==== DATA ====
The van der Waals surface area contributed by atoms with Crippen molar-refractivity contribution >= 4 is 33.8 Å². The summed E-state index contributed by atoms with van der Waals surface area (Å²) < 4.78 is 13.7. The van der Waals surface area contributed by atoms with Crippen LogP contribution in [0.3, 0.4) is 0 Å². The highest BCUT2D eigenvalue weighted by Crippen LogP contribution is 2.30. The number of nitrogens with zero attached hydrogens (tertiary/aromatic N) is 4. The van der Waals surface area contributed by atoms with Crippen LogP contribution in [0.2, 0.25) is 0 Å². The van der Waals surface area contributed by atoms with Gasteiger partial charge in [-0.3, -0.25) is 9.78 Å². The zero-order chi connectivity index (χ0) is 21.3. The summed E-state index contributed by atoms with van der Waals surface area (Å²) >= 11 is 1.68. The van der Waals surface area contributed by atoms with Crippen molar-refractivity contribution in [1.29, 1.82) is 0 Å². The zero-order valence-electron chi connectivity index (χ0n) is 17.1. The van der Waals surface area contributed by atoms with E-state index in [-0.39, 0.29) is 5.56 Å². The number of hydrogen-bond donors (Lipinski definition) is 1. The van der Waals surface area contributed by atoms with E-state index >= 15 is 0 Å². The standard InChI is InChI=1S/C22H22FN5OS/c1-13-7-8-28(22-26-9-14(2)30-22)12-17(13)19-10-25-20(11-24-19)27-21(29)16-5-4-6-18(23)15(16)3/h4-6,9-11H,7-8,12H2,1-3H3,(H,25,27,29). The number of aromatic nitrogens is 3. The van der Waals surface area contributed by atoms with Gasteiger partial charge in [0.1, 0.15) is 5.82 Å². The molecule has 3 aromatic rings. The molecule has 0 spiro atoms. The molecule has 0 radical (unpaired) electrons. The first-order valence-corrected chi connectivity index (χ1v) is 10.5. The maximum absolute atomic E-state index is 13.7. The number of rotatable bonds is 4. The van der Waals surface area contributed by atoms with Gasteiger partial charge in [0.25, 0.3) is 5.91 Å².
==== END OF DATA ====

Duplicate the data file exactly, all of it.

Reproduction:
The van der Waals surface area contributed by atoms with Crippen molar-refractivity contribution >= 4 is 33.8 Å². The summed E-state index contributed by atoms with van der Waals surface area (Å²) < 4.78 is 13.7. The van der Waals surface area contributed by atoms with Crippen LogP contribution in [0.3, 0.4) is 0 Å². The highest BCUT2D eigenvalue weighted by Crippen LogP contribution is 2.30. The number of nitrogens with zero attached hydrogens (tertiary/aromatic N) is 4. The van der Waals surface area contributed by atoms with Crippen LogP contribution in [0.2, 0.25) is 0 Å². The van der Waals surface area contributed by atoms with Gasteiger partial charge in [-0.3, -0.25) is 9.78 Å². The zero-order chi connectivity index (χ0) is 21.3. The summed E-state index contributed by atoms with van der Waals surface area (Å²) >= 11 is 1.68. The van der Waals surface area contributed by atoms with Crippen molar-refractivity contribution in [1.29, 1.82) is 0 Å². The zero-order valence-electron chi connectivity index (χ0n) is 17.1. The van der Waals surface area contributed by atoms with E-state index in [-0.39, 0.29) is 5.56 Å². The number of hydrogen-bond donors (Lipinski definition) is 1. The van der Waals surface area contributed by atoms with E-state index >= 15 is 0 Å². The standard InChI is InChI=1S/C22H22FN5OS/c1-13-7-8-28(22-26-9-14(2)30-22)12-17(13)19-10-25-20(11-24-19)27-21(29)16-5-4-6-18(23)15(16)3/h4-6,9-11H,7-8,12H2,1-3H3,(H,25,27,29). The number of aromatic nitrogens is 3. The van der Waals surface area contributed by atoms with Gasteiger partial charge in [0.1, 0.15) is 5.82 Å². The molecule has 3 aromatic rings. The molecule has 0 spiro atoms. The molecule has 0 radical (unpaired) electrons. The first-order valence-corrected chi connectivity index (χ1v) is 10.5. The maximum absolute atomic E-state index is 13.7. The number of rotatable bonds is 4. The van der Waals surface area contributed by atoms with Gasteiger partial charge in [0.25, 0.3) is 5.91 Å².